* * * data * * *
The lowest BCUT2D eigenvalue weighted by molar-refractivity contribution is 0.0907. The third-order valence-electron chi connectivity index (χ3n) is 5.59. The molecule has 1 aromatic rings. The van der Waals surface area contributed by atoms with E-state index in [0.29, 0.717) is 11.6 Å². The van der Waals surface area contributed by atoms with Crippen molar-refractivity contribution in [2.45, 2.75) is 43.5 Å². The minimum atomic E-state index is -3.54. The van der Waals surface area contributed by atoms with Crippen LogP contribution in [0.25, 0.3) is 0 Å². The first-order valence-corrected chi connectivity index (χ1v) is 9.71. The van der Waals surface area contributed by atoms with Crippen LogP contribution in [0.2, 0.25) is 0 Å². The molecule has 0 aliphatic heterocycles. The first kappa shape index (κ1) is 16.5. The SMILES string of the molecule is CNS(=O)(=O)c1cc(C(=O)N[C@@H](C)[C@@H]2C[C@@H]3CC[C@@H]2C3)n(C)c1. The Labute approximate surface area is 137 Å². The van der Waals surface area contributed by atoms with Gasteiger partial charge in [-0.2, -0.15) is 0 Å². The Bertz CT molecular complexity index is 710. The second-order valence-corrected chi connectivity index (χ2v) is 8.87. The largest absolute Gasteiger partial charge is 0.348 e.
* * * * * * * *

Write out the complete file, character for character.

The lowest BCUT2D eigenvalue weighted by molar-refractivity contribution is 0.0907. The third-order valence-electron chi connectivity index (χ3n) is 5.59. The molecule has 1 aromatic rings. The van der Waals surface area contributed by atoms with E-state index in [0.29, 0.717) is 11.6 Å². The van der Waals surface area contributed by atoms with Crippen molar-refractivity contribution in [2.45, 2.75) is 43.5 Å². The minimum atomic E-state index is -3.54. The van der Waals surface area contributed by atoms with Crippen LogP contribution in [0.25, 0.3) is 0 Å². The first-order valence-corrected chi connectivity index (χ1v) is 9.71. The van der Waals surface area contributed by atoms with Crippen LogP contribution in [0.2, 0.25) is 0 Å². The molecule has 0 aliphatic heterocycles. The first kappa shape index (κ1) is 16.5. The SMILES string of the molecule is CNS(=O)(=O)c1cc(C(=O)N[C@@H](C)[C@@H]2C[C@@H]3CC[C@@H]2C3)n(C)c1. The Labute approximate surface area is 137 Å². The van der Waals surface area contributed by atoms with Gasteiger partial charge in [-0.2, -0.15) is 0 Å². The Bertz CT molecular complexity index is 710. The second-order valence-corrected chi connectivity index (χ2v) is 8.87. The largest absolute Gasteiger partial charge is 0.348 e.